Two governors’ education legacies compared
By Matt Pommer
Former Gov. Tommy Thompson will get an honorary degree this month from the University of Wisconsin-Madison. He is being cited for his dedication to the university and the “Wisconsin Idea.”
Thompson’s life is both a Horatio Alger-type story and a love affair with the university. It also is in stark contrast to Gov. Scott Walker.
He grew up a grocer’s son in Elroy, earned bachelor’s and law degrees at the Madison campus, then entered a successful career in politics.
The grocery store was a family business in which everyone helped out. Thompson worked as a campus-area bartender to help pay college tuition. Work came naturally to him.
He first ran for the Assembly in 1966 and won an upset victory in the Republican primary. He would tell how his father gave him $5 per day to help in the election. It was one of his favorite yarns.
Thompson said the best campaign investment might have been buying drinks for early-morning patrons at taverns that were part of small-town America a half century ago.
The morning drinkers were likely to be there for much of the day, perhaps extolling the virtues of the young man Thompson who had been there earlier.
He would serve in the Assembly for 20 years before winning his first of four terms as governor. He would later take a cabinet job under President W. Bush. Republicans brought him back to the political ring in 2012 as their candidate for the U.S. Senate. He lost that race to Democrat Tammy Baldwin.
But the UW remains Thompson’s love. He says the research gains will spur economic growth in all parts of the state.
As governor, Thompson provided extra state funding for the Madison campus to promote biotechnology and medical research.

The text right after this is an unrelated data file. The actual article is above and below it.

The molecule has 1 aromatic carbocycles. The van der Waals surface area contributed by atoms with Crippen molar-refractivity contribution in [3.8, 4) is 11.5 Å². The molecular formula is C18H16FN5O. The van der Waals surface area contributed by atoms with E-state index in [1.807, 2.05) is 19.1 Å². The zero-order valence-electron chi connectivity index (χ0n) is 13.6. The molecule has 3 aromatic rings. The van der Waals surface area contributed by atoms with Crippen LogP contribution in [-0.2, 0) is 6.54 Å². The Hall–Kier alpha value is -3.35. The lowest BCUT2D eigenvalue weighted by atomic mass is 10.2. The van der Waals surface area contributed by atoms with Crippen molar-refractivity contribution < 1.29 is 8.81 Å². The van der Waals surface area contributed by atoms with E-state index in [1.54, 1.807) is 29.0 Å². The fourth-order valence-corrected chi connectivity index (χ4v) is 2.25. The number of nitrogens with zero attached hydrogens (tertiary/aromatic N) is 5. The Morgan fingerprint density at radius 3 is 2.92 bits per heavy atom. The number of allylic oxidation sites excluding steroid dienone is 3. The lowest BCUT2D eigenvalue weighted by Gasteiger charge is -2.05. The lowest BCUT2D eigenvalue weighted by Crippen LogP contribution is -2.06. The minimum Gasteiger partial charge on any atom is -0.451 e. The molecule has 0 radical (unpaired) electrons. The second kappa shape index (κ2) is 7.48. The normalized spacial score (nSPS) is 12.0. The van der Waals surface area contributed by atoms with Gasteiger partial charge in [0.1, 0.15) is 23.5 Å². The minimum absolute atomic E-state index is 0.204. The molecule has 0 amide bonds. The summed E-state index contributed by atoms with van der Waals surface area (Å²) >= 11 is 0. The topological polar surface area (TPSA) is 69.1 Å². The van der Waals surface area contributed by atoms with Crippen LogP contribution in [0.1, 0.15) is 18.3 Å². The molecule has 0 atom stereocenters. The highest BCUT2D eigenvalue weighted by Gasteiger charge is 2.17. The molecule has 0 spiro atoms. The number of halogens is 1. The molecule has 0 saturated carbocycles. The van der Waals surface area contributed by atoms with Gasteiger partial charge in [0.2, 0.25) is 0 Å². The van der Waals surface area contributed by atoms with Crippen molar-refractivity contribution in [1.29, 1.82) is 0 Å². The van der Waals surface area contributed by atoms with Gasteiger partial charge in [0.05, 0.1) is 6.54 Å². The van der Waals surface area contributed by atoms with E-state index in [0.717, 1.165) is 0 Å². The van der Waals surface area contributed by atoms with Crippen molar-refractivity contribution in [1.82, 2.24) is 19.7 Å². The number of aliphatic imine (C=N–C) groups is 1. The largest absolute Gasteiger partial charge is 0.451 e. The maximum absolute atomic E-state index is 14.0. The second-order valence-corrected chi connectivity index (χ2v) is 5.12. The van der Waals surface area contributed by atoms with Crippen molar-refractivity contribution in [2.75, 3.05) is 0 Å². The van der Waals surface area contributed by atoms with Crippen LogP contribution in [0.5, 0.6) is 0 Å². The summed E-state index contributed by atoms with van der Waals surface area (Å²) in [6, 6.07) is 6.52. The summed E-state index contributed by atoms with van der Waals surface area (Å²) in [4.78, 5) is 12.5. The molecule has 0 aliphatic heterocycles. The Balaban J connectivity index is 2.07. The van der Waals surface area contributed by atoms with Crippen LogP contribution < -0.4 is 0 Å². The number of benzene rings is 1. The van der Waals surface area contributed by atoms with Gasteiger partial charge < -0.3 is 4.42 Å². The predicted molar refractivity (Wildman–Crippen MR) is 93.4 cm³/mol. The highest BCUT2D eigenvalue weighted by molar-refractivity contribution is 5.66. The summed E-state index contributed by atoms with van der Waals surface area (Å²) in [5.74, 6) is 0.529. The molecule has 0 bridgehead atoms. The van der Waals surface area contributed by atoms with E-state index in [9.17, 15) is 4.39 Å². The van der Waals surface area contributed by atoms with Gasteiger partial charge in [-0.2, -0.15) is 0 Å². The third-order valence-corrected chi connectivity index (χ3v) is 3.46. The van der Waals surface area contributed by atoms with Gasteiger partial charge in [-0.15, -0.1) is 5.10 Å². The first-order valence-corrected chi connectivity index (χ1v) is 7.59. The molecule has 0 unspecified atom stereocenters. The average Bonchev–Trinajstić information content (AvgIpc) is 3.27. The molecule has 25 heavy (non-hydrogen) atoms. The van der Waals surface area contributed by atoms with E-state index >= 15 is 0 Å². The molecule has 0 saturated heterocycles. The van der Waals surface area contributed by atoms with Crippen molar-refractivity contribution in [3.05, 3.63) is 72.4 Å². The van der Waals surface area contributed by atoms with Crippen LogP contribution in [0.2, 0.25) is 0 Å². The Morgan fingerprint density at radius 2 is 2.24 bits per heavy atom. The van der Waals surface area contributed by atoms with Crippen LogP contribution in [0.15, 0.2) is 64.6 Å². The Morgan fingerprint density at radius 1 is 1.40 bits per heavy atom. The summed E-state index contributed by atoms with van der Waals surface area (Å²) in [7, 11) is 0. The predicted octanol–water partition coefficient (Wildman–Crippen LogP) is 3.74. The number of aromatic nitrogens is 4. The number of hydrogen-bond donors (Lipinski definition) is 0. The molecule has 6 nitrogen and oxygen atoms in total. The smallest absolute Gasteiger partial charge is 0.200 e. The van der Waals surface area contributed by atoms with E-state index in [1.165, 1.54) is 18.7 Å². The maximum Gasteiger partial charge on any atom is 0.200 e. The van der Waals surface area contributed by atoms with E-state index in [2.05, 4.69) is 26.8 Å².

Sixteen years ago, Gov. Thompson came to deliver his annual State of the State message to the Legislature with a test tube of DNA strands in his hand. He called it “the face of the future.”
Thompson continued to play the university champion even after he left the state’s political scene.
In a recent newspaper article in a Madison weekly, professor Michael Sussman, director of the UW-Madison Biotechnology Center, recalled that the then-governor spent hours with him learning how DNA works.
“My experience with Tommy was amazing, I had never worked with a Republican in my life,” said Sussman.
The scene has changed. Gov. Walker sought to change the “Wisconsin Idea” of the university helping all aspects of the state. A Republican-controlled Assembly rejected Walker’s idea.
Walker’s budgets have slashed hundreds of millions of state tax dollars from the UW System. The Board of Regents, dominated by Walker appointees, discouraged a public presentation by chancellors on the impact of the cuts.
Walker, who left college without a degree, has suggested high school students consider getting a vocational, rather than college, education. Thompson, by comparison, is a champion for going to college.
“Going to a university transforms you. The stimulus, the intellectual capacity that you interact with—it makes you a whole different person,” Thompson said “It gives you the opportunity and the ability to do just about anything.”
Thompson is living proof of the statement.